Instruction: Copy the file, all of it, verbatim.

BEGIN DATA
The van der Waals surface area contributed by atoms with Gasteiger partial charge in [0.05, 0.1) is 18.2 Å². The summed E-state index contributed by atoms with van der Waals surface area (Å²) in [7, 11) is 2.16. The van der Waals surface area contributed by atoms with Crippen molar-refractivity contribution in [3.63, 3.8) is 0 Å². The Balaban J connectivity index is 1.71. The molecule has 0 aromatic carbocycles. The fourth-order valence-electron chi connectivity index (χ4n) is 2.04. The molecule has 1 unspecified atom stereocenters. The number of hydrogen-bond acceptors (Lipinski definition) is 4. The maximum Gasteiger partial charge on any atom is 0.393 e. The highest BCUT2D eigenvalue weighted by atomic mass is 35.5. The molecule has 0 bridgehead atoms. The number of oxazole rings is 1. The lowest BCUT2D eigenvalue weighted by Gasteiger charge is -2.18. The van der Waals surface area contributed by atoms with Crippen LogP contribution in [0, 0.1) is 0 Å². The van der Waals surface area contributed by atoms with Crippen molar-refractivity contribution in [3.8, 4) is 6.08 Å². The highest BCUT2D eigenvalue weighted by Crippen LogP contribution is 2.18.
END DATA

The van der Waals surface area contributed by atoms with Gasteiger partial charge in [0.05, 0.1) is 18.2 Å². The summed E-state index contributed by atoms with van der Waals surface area (Å²) in [7, 11) is 2.16. The van der Waals surface area contributed by atoms with Crippen molar-refractivity contribution in [3.63, 3.8) is 0 Å². The Balaban J connectivity index is 1.71. The molecule has 0 aromatic carbocycles. The fourth-order valence-electron chi connectivity index (χ4n) is 2.04. The molecule has 1 unspecified atom stereocenters. The number of hydrogen-bond acceptors (Lipinski definition) is 4. The maximum Gasteiger partial charge on any atom is 0.393 e. The highest BCUT2D eigenvalue weighted by atomic mass is 35.5. The molecule has 0 bridgehead atoms. The number of oxazole rings is 1. The lowest BCUT2D eigenvalue weighted by Gasteiger charge is -2.18. The van der Waals surface area contributed by atoms with Crippen LogP contribution in [0, 0.1) is 0 Å². The van der Waals surface area contributed by atoms with Crippen molar-refractivity contribution in [3.8, 4) is 6.08 Å². The highest BCUT2D eigenvalue weighted by Crippen LogP contribution is 2.18.